Hayduke Hikers Met: 20, Leah, Sky, Adrian, Stickers, Why Not, Cache22, Wolverine, Mac, Artemis, Trailcrew, Uncle Donn, Emily, Lemstar, Worm, Woody, Fancy Feast, Double Happiness, Weekend at Bernies, Mimi, MountainDog.

Gear: My gear was similar to what I carried on the AZT, GET, and MRT. See my gear list here

Shoes: 1 pair of Altra Superiors 4.5’s. I would have broken into a second pair leaving Kanab, had I gone all the way through the Grand Canyon.

Least used items: my PLB (Personal Locator Beacon)…carried the whole way, never used…but that’s a good thing. I also only used my rain skirt once. The umbrella was perfect for some really hot days in the Grand Canyon and on the Red Benches. I was VERY glad I carried it.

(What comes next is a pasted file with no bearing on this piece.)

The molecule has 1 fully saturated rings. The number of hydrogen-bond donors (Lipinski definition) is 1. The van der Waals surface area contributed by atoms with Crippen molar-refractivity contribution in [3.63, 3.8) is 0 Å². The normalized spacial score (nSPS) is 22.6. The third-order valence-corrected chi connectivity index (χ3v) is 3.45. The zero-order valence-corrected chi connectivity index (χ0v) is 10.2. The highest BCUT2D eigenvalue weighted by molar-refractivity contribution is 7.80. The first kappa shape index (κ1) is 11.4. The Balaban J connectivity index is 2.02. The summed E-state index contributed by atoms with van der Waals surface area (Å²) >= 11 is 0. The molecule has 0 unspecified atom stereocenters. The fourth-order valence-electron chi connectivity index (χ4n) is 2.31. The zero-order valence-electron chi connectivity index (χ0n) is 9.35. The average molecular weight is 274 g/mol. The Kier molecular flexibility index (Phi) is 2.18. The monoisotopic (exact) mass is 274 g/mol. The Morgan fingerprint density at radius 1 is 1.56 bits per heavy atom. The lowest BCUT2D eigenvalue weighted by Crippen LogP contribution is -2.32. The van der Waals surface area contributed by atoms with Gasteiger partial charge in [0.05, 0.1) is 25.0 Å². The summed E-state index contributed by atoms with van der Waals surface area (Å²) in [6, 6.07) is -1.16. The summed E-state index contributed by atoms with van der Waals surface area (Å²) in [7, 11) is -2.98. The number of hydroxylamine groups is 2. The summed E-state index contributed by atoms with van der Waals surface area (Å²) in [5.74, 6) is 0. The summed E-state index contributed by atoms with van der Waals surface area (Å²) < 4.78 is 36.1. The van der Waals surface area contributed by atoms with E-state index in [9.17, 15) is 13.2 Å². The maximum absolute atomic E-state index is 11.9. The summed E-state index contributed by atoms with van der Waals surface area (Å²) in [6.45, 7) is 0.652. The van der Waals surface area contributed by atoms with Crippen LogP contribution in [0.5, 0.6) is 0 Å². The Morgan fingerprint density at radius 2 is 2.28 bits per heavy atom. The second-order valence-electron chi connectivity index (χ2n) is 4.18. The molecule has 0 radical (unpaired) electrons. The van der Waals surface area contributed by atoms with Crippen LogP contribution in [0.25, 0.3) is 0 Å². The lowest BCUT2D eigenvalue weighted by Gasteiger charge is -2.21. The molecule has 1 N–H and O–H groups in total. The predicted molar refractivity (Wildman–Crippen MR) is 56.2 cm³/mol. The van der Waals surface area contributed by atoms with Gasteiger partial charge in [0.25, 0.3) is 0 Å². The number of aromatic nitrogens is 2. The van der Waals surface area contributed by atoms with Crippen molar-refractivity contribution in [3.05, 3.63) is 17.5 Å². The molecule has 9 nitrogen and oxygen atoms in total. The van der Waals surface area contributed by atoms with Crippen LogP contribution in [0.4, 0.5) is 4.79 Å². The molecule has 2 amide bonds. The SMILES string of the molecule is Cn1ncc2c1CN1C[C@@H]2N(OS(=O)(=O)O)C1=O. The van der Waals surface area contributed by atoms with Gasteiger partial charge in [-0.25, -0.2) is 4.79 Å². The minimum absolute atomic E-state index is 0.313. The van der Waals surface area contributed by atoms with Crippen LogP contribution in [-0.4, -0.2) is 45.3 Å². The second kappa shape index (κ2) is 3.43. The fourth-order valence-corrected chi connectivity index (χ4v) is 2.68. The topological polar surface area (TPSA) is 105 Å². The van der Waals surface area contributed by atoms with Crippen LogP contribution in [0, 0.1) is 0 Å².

Gear lost/failures: Fortunately, I didn’t lose anything major on this trip. To be expected, my tent zipper started to give out from all the sand. I brought my sacrificial Solplex tent for this very reason. Also, my black Purple Rain Adventure dress was completely ripped through in several places where my pack rubs my lower back. It was already completely thread-bare after the AT, so I put some patches on it and crossed my fingers that it would last to the end. It barely made it. This was my black HMG Hyperlite pack’s 2nd trip. I have the one with the mesh pockets, which I expected to be a bad thing on this rough and thorny trail. It did get some tears in the mesh but not as many as I expected…still a bad design and I hate the side pockets on that pack.